The recent violence in Hamburg, some of which was perpetrated by people who traveled there from across Europe, has thrown the spotlight on the extreme left. DW looks at the basics of a very complex phenomenon.
How many left-wing extremists are there in Europe?
It is difficult to name exact figures since far more research has been done about extremism on the political right than on the left. As the mayhem in Hamburg showed, there is a radical left-wing network in Europe whose activities are at least somewhat coordinated. But Europol says it doesn't have any reliable estimates of the numbers of people involved.
In its latest report on the defense of the country's constitution, the German Interior Ministry estimates that in 2016, Germany (total population 81.4 million) had 28,500 left-wing extremists, of whom 8,500 were considered violent. Far-left radicalism exists across Europe, and countries like Italy, Greece and Sweden have radical left-wing subcultures that are at least as prominent as Germany's. There has been significant left-wing street violence in relatively well-heeled places like Zurich and Bern in Switzerland as well.
Is far-left violence on the rise?
Indications say yes. Europol's most recent EU terrorism report noted a "sharp increase" in left-wing and anarchist terrorist attacks from 2015 to 2016, although it also determined that the "operational capabilities of the groups remained low." That tallies with figures from the German Interior Ministry, which found that the number of violent left-wing extremists in the country increased by ten percent last year, although the recorded acts of left-wing violence went down. Expect the figures for in Germany in 2017 to rise because of the violence surrounding the G20 summit.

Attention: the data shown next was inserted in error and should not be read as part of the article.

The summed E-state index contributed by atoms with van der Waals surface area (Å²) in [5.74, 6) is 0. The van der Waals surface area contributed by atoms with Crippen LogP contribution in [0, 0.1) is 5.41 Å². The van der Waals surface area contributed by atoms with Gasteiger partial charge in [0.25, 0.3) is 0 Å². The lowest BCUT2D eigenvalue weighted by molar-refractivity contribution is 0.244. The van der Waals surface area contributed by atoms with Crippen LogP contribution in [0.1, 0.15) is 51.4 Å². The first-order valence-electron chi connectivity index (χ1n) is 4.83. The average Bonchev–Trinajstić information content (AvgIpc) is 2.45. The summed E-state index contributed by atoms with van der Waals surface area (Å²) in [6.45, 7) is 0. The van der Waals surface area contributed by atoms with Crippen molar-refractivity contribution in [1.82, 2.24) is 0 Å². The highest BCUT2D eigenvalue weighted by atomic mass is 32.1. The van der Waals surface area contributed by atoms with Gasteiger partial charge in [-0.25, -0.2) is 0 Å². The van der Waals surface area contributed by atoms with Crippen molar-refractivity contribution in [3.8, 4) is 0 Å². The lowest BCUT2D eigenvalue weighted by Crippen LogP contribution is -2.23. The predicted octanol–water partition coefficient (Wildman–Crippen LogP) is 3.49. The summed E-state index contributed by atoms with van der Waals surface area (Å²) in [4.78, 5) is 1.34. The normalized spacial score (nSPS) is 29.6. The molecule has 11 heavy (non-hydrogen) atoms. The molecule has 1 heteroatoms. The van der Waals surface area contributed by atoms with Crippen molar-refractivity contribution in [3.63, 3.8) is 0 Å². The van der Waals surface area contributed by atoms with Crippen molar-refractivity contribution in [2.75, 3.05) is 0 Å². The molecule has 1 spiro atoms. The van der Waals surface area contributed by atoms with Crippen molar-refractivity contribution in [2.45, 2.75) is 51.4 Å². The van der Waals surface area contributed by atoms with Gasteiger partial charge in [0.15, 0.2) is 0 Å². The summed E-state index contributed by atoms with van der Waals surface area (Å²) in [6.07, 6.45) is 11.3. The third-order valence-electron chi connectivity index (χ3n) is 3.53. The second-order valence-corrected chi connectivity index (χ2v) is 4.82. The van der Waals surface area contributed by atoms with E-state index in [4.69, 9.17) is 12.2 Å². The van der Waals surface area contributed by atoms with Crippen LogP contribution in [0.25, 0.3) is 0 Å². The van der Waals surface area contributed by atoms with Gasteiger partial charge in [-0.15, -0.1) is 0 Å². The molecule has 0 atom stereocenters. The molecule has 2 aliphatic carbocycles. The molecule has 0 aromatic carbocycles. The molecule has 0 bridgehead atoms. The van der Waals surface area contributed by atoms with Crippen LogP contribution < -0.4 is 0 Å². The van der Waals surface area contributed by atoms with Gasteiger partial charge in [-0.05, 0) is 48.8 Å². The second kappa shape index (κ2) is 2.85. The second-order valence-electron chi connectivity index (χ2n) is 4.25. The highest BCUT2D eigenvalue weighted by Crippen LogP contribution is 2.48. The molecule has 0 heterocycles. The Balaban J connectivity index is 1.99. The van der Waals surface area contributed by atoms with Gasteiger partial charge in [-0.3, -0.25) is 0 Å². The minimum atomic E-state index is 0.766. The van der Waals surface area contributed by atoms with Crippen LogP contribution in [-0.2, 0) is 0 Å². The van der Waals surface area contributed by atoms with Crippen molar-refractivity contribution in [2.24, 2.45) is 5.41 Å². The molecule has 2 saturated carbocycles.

It's also worth noting that not all types of far-left extremists are considered equally violent. Europol concluded that "anarchist groups and individuals tended to be more violent than those belonging to left-wing extremist movements."
How many different types of left-wing extremists are there?
There is a bewildering variety of far-left groups operating in Europe, but experts tend to distinguish broadly between three categories: communists who adhere to the teachings of Marx and Lenin, anarchists, and so-called "autonomous" radicals who tend to be connected with squats like the Rote Flora in Hamburg or Copenhagen's famous Christiana. Germany's Interior Ministry says that the number of communists is decreasing slightly while the other two groups are growing. The ministry also holds "autonomous" radicals responsible for the majority of the violence.
Some left-wing radical movements define themselves through their opposition to, and their acts of self-defense against, radical right-wing groups. These include Sweden's Revolutionary Front and Greece's Conspiracy of the Fire Cells.